Car refinance is only helpful when you’re able to qualify for a lower interest rate than what you’re currently paying. Your credit history can help you determine what interest rate you may qualify for.
If you’ve made on-time payments on your auto loan and kept your accounts to date, your credit score may have improved. Get a free credit report from all three credit bureaus (Experian, Equifax, and TransUnion) to check if you have a good credit score for a car loan.
Keep in mind that your lender will also look at other criteria when checking your eligibility, such as the debt-to-income ratio for car loans.
3. Compare Lenders
You can get the best possible deal if you compare lenders and the terms they offer for auto loan refinancing. You can prequalify for auto loans with multiple lenders to receive payment and rate estimates to get an idea of whether refinancing makes sense.
Pre-qualification is only an estimate and involves a soft credit check. Alternatively, you can get a pre-approval for an auto loan, which involves a hard inquiry but gives you a more accurate estimate of what you may qualify for.
When comparing different financial institutions and their loan offers, pay special attention to the APRs, loan terms, and the total interest you’ll pay over the life of the loan.
4. Get The Necessary Documents
Streamline the process by ensuring you have the necessary documents and information on hand. In most cases, you’ll need to submit the following documents to refinance a car loan:
- Driver’s license
- Social Security number
- Vehicle Identification Number (VIN)
- Vehicle registration
- Proof of insurance
- Loan payoff statement
- Proof of employment or pay stubs
5. Apply for a Refinance Loan
Once you have finalized a lender you want to work with, you’ll have to submit a formal loan application, even if you’ve pre-qualified. Fill out the application form and submit the documents requested.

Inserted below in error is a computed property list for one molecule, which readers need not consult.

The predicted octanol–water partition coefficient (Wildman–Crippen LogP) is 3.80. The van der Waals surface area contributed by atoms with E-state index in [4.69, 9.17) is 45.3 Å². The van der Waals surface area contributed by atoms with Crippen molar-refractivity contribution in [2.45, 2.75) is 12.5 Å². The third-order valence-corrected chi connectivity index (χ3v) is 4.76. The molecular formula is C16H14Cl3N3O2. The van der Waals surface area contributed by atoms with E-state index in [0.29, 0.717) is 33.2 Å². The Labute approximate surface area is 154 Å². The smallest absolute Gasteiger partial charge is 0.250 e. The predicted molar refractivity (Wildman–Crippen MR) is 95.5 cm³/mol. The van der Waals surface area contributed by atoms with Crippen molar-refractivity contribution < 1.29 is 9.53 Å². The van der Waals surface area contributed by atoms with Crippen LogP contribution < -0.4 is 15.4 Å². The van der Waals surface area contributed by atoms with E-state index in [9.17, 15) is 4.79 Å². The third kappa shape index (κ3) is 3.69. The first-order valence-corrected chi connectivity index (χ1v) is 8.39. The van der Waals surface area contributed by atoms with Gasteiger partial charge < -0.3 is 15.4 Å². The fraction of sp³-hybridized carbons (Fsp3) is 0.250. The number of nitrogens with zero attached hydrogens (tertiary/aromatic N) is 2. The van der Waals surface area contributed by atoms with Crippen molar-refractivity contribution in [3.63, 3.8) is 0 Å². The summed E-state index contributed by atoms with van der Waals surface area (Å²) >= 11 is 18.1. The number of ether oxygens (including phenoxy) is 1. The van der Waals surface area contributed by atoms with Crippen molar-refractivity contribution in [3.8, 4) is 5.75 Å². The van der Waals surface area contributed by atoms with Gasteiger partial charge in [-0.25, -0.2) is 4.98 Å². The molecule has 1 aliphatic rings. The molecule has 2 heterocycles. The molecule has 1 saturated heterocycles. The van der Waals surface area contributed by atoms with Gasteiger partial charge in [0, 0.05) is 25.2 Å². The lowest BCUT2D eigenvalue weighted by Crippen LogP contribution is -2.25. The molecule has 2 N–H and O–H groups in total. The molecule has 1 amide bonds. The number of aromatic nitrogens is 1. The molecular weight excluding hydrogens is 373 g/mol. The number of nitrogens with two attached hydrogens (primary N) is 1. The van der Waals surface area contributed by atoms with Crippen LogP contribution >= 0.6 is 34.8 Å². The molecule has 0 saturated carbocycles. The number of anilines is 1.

You’ll need to sign the loan documents to finalize auto refinancing. Your lender may provide you with the funds to pay off your old loans or may pay it off on your behalf.
Can You Refinance a Car Loan With Bad Credit?
Refinancing a car loan with bad credit is possible, but it may be difficult to get a competitive interest rate if your credit score hasn’t improved since you purchased your vehicle. There are many lenders that offer car loans for bad credit, but they usually charge high-interest rates.
Refinancing an auto loan is only an advantage if you can get a better interest rate. If market rates have decreased since you got the loan, you may be able to get a better deal. Check the historic auto loan rates to tell if refinancing is a good idea.
Browse Top Auto Refinance Loans and Save Money Today
If you’re looking into refinancing your car loan, we’ve reviewed over 20 lenders to determine the top three choices today. We prioritized lenders based on availability, ease of application, rates, and terms, and the lender’s reputation.
APR: Starting at 4.50%
Loan Amounts: Not specified
Terms: 12 to 84 months
APR: Starting at 4.54%
Loan Amounts: Minimum $5,000
Terms: Up to 96 months
APR: Starting at 5.24%
Loan Amounts: Minimum $5,000
Terms: 24 to 72 months